Store networking over central instruction.
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At Quorso, we’re used to crunching through terabytes of information to give clients a truly data-driven view of where the opportunities are in their business.
So we thought we’d do something similar for understanding the key retail themes for 2021 that surfaced during the NRF period. We hunted through 232 articles, over 80 hours of speeches, and 1,457 social media posts attached to #NRF2021 over the last month, looking for which thematic words were most used. The wordle below shows the result of this content analysis, representing the main themes people are discussing in retail right now.
Ordered by the frequency they appeared in conversation, these are the five key topics that are driving industry thinking.
It wouldn’t be retail without having the customer at the very heart of it. 2020 was a prime reminder of that as the pandemic reinforced for retailers the importance of customer relationships. For the very isolated, visiting the store and engaging with associates was a key source of social interaction. Walmart’s President, Judith McKenna, noted how their staff started wearing “happy to chat” badges as a way to reinforce that connection within communities.
As is always the case at the beginning of the year, different predictions are offered as customer trends. Three themes came up consistently:
What is the impact of a persistent working from home culture? Data suggests that commuting will remain at two-thirds of pre-pandemic levels, which could radically reshape parts of the industry whose footfall relies on the daily back and forth from work.
Mindy Grossman (WW International), and Sharon Leite (Vitamin Shoppe) both talked about the growing desire from consumers to understand the sourcing and impact of their buying choices.
Or whatever descriptive phrase took someone’s fancy for post-pandemic, and the uncertainty that it poses.
How will our consumption habits be reshaped by the past year? On one hand, all consumers have been pushed online, helping accelerate ecommerce growth by 2-3 years (though still only 16% of retail sales). On the other, is the expectation/hope that we’ll all be flooding back into social spaces when we can. The only consistent view is that retailers will need to remain nimble and adapt.
Experience has taken on a different tone in NRF 2021. Over the last five years, the general theme has been to separate the digital and the physical. Digital experience has been about frictionless personalization, and physical experience was all about the theatre to drive footfall.
2020 has taught retailers that experience is far more fluid and complex than a binary physical versus digital. Customers want to shop how they want, when they want, where they want. Omnichannel has truly come of age, and now goes beyond simply physical and digital to include BOPIS, curbside, and social.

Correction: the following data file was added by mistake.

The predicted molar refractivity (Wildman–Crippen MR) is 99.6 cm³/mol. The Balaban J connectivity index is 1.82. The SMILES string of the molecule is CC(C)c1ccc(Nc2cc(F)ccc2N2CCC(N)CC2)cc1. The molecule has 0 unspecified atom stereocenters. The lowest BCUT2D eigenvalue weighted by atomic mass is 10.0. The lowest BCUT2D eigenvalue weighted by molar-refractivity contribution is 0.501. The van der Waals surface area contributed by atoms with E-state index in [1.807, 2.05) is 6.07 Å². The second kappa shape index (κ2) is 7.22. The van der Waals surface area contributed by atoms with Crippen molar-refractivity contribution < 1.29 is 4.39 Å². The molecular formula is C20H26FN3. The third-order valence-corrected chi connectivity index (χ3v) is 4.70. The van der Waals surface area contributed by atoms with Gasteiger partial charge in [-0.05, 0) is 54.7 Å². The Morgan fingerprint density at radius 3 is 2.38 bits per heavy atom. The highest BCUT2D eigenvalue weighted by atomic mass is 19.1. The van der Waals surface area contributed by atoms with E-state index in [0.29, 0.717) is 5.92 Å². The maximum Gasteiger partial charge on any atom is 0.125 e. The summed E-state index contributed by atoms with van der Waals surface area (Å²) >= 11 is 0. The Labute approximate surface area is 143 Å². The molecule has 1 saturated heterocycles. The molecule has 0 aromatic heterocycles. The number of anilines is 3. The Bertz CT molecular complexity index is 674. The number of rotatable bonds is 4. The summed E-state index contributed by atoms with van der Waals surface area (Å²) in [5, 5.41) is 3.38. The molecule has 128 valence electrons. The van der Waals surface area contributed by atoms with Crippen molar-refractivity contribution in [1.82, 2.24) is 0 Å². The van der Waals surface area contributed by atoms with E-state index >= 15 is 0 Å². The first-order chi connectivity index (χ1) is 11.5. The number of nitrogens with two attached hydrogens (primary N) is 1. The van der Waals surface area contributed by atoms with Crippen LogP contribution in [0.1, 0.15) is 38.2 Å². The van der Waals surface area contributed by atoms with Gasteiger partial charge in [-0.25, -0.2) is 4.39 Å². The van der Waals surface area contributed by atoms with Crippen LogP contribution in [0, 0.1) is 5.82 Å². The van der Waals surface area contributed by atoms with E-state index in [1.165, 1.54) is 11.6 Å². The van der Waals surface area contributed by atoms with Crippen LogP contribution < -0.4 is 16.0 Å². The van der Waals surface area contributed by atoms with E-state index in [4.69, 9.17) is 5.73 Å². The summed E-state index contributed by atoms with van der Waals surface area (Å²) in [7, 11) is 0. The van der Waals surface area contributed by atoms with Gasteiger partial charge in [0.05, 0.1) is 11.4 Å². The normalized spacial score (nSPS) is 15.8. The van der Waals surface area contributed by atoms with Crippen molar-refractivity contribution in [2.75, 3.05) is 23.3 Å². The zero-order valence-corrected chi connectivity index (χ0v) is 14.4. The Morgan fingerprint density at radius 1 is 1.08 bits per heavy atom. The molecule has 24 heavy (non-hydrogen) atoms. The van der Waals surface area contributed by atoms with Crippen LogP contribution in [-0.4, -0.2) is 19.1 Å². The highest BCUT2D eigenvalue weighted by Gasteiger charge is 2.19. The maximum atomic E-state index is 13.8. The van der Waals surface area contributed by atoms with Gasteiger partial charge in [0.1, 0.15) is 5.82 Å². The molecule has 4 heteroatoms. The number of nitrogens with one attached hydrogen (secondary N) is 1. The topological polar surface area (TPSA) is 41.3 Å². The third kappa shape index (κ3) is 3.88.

Almost every retailer has their story of quickly cobbling together these offerings, but the retailers that embed this philosophy across the whole of their business model will be the ones that make it a competitive advantage.
No surprises that the pandemic has been a big topic of discussion – the majority of other themes were all anchored within it. The general dialogue around the pandemic can be split into two camps.
Firstly, what we can learn about crisis management? It became clear from all leaders that transparency and communication were key to getting through the past 12 months. Indra Nooyi (ex-Pepsico) provided the best framework for leaders:
Secondly, those who are using the pandemic as a learning opportunity and a stimulus for change. Many described how ten years of digital transformation occurred in months, providing an impetus and confidence to bring retail into a new era.
When most people say “agility”, they mean it descriptively: how nimbly they had to adapt, or extreme pivots like curbside or BOPIS. However, as the dust settled on 2020, some of the truly Agile management practices were starting to become commonplace in retail. We observed its hallmarks:
The practices of Agile, first formulated within software, have creeped into retail through ecommerce and supply chain stores. Agile principles are rapidly becoming prominent in future plans across all types of retail to allow rapid adaptation to the customer.
Despite arguments that there can be too much or too little, it remains clear that many retailers believe data is the core for building successful businesses.
As Marvin Ellison, CEO of Lowe’s described, data is the foundation of the company and everything else can be built quickly around it. This foundation is more than just capturing data, but also providing access to the right people, at the right time, with the right frequency.
Many retailers have played massive catch up here in the last 12 months, transforming to a cloud-first infrastructure. Looking ahead it’s about building a competitive advantage off the back of this and turning data into effective, measured, replicable, and scalable action.